Care in the Past: Archaeological and Interdisciplinary Perspectives (IMRS Seminar Series, Durham University, Summer 2012)

We would like to invite you to attend the first of the Institute of Medieval and Renaissance Studies and Department of Archaeology sponsored ‘Care in the Past: Archaeological and Interdisciplinary Perspectives’ seminars of the Summer. This seminar series, culminating in a one-day conference on Saturday 6th October at the College of St. Hild and St. Bede, intends to examine the ways in which both archaeological evidence and interdisciplinary approaches can be used to answer the question of how past societies approached issues of care and treatment.

One of the major social challenges faced today is the provision of care for the elderly, the disabled and the young within society, with contemporary debates dominating local, national and global agendas. The importance of the study of care has been recognised by all research councils, resulting in the formation of the cross-council programme on Lifelong Health and Well-Being. In addition, the AHRC has highlighted the topic of Care in the Past as one of its four priority themes for current research, stressing the importance of historical knowledge in policy formation. Until recently the study of care has been shied away from in archaeological thought. However, cutting-edge research in both archaeology and bioarchaeology has begun generating questions that implicate care, particularly with regards to the social identity of those who required it. Such research, whilst promising, is still incipient, and the ways in which archaeology can contribute to and interact with other disciplines concerned with historical care have yet to be realised. This research dialogue will contribute to the greater awareness of this emerging research field by allowing engagement between academics and research students from multiple disciplines. As such, we are keen to invite both attendance and participation from individuals from all backgrounds who have an interest in historic notions of care, medicine and treatment.

The first of our seminars is, Infant health and well-being: the swaddled babies of Hellenistic Italy Dr. Emma-Jayne Graham (University of Leicester) 4PM, Friday 18th May, Birley Room (D205), Department of Archaeology, Dawson Building.  Abstract: The act of making a votive offering, in anticipation of divine favour, as a gesture of thanks for assistance received or as part of a rite of passage within the life-course, was deeply embedded within Italic religious practice. Such acts appear to have gained a wider role from the 4th century BC as large quantities of affordable terracotta objects came to be dedicated at sanctuaries across Central Italy. The so-called Etrusco-Latial-Campanian votive tradition comprised ‘anatomical’ offerings thought to be connected with healing cults, statuettes of both male and female worshippers, busts, male and female genitalia and uteri perhaps linked with fertility, as well as animal figurines. A considerable number also took the form of newborn infants wrapped in swaddling bands. These ‘bambini in fasce’ have been less intensively studied than many of the other items deposited alongside them but have the potential to provide compelling evidence for very real concerns about infant health in Etrusco-Italic and early Roman Italy. This paper will assess the evidence for these swaddled infant ex-votos in order to explore the nuances of their meaning, for both ancient parents and their newborn children. Whilst they evidently indicate that, at a time of high infant mortality and perilous childbirth, the present and future well-being of the newborn was of sufficient cause for concern for parents to involve the divine directly in their care, was this restricted merely to the physical health of a neonate or might these offerings also represent a more complex relationship that took account of the spiritual and social well-being of infants and their bodies?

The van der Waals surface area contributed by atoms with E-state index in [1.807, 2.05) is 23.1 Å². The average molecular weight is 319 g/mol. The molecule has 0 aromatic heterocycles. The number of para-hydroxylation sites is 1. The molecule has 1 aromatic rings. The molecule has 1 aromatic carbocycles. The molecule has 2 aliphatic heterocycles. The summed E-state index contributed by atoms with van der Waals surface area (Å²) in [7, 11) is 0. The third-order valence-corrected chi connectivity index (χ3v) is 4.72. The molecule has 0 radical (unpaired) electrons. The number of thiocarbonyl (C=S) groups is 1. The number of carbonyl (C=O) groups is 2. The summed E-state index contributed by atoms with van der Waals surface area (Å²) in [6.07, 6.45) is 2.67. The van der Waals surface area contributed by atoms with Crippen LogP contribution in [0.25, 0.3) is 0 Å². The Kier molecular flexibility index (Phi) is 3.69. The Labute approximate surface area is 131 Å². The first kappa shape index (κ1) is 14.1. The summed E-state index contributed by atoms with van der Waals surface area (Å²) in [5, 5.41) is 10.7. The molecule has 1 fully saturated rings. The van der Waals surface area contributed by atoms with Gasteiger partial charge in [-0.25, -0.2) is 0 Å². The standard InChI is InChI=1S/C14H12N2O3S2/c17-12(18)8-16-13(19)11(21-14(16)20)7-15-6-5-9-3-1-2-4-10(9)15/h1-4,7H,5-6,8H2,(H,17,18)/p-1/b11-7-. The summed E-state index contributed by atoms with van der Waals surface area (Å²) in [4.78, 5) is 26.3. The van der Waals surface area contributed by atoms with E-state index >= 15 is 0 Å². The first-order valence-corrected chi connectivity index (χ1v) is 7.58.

This will be followed on Friday the 25th of May at 4PM with a talk entitled ‘The Identification and Management of Traumatic Brain Injury (TBI) and Disability in Middle to Late English Medieval Populations: AD1066-AD1600’ by Julie Peacock, of the Department of Archaeology at Durham University, more details of which will follow shortly.

If anyone is interested in presenting a seminar in the Summer Series, for which slots remain open, or has any other queries, please contact us: Lindsay Powell and Will Southwell-Wright, Care in the Past Research Dialogue Co-ordinators Department of Archaeology, Durham University

About Centre for Medical Humanities

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